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Gastroenterologist. 1994 Mar;2(1):50-60.

Clinical evaluation and treatment of constipation.

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Norwalk Hospital, Yale University School of Medicine, CT 06856.


Constipation is a symptom but can generally be defined as less than three bowel movements per week. The history and physical examination should be evaluated for stool size, frequency, and straining and discomfort on defecation. The influence of age, gender, and society should also be considered. The etiologies of constipation can be classified as 1. dietary; 2. drug induced; 3. metabolic; 4. neurologic; or 5. anatomic. If hard or small stools are part of the initial evaluation, then a dietary approach of increased dietary fiber intake can be used as a therapeutic trial. If it does not succeed or the history and physical evaluation indicate an etiology other than dietary, then barium-contrast enema, flexible sigmoidoscopy, colonoscopy, transit time, or anorectal manometry can be used selectively in further evaluation. Detailed methods of treatment are described, such as how to increase fiber intake by use of dietary history and recommendation of appropriate fiber, food, or supplement intake. Methods of using behavioral changes such as laxation and toilet-training programs are described. In selected situations pharmacologic therapy and, rarely, surgical intervention, can be useful.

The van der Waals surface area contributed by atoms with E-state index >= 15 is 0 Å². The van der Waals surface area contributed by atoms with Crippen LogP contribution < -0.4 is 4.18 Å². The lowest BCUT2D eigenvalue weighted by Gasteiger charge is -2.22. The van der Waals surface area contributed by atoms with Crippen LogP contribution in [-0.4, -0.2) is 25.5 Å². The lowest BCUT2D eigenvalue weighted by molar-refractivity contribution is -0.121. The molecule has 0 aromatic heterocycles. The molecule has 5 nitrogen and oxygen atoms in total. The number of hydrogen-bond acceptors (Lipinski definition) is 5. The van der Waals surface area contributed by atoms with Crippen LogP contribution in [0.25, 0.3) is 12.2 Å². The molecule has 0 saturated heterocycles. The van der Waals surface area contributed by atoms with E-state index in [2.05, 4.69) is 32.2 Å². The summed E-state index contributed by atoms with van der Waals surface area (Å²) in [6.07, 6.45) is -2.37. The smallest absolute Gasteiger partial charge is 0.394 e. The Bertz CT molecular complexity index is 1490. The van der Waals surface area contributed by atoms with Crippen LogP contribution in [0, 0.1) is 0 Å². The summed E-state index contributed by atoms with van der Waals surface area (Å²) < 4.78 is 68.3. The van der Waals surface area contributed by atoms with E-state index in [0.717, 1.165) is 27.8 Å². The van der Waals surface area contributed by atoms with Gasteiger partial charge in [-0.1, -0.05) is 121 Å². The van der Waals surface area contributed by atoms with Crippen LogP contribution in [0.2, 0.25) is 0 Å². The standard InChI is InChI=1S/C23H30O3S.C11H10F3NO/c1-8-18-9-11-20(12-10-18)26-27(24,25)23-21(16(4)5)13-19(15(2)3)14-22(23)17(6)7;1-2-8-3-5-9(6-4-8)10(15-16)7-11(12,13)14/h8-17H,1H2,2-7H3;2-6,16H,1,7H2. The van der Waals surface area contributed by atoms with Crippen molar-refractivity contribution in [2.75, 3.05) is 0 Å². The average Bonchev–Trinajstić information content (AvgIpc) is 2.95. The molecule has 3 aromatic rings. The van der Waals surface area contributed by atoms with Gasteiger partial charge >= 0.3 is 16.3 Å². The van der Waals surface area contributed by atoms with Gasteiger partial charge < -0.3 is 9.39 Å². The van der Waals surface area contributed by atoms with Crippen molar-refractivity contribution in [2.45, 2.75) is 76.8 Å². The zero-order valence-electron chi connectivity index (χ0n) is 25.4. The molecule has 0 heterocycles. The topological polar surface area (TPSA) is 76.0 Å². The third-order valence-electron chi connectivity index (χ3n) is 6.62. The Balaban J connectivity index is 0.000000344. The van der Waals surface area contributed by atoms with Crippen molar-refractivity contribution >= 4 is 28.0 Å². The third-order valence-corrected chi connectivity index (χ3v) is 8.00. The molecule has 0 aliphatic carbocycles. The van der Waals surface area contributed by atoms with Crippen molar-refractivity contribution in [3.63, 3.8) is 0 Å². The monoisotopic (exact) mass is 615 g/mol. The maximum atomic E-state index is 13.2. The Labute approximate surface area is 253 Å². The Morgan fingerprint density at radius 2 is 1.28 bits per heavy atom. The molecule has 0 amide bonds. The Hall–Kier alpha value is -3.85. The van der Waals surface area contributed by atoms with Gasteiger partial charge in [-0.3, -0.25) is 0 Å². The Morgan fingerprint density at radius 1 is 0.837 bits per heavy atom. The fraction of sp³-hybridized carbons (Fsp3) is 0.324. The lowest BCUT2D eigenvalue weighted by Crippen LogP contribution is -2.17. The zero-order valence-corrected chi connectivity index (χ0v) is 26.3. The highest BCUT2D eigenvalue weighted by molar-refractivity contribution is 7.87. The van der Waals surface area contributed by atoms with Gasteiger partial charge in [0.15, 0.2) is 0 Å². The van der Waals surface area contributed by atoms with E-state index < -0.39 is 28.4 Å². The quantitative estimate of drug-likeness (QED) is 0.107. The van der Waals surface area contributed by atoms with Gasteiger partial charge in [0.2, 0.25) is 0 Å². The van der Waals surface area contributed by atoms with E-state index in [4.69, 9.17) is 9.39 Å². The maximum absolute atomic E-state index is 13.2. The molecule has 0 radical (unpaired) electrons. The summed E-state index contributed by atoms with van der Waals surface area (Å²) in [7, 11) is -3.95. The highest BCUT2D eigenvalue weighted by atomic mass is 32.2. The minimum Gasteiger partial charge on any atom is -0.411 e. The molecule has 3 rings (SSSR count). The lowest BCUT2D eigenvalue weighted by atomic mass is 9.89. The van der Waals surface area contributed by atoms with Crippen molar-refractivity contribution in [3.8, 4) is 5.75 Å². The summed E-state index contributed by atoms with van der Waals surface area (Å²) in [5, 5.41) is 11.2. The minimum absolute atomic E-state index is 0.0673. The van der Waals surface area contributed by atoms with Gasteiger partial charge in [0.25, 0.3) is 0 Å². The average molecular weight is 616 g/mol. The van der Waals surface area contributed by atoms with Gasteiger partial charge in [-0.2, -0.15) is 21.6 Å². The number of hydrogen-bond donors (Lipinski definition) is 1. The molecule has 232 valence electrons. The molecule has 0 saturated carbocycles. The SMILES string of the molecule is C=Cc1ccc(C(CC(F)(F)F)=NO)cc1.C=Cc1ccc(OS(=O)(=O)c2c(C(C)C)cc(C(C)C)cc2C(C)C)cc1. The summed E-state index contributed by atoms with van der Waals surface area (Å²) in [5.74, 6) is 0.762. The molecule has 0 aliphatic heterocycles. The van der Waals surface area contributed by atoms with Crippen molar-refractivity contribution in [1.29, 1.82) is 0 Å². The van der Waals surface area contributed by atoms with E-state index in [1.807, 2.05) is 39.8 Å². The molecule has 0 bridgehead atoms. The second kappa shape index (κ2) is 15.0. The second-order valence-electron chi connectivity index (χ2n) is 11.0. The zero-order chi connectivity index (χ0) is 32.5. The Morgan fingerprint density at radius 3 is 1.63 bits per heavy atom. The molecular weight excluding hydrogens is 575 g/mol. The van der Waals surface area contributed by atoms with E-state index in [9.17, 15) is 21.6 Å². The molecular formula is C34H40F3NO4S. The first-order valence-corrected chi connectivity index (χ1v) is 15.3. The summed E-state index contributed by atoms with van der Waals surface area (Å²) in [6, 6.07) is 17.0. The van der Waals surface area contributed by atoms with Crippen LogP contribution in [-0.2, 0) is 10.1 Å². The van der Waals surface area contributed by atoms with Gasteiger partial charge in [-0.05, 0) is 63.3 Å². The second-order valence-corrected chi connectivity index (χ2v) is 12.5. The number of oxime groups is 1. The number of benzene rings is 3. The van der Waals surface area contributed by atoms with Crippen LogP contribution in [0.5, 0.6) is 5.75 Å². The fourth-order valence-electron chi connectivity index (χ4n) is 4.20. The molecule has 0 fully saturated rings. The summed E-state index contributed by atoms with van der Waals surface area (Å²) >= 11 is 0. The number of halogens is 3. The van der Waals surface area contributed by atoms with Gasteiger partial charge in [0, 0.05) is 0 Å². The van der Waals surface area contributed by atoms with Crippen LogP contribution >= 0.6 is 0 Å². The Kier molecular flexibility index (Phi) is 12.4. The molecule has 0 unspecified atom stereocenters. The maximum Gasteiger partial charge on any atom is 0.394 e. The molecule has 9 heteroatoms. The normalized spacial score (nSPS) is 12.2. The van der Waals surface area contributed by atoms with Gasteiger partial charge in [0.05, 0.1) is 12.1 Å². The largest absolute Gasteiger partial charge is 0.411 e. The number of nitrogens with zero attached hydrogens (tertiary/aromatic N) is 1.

[Indexed for MEDLINE]

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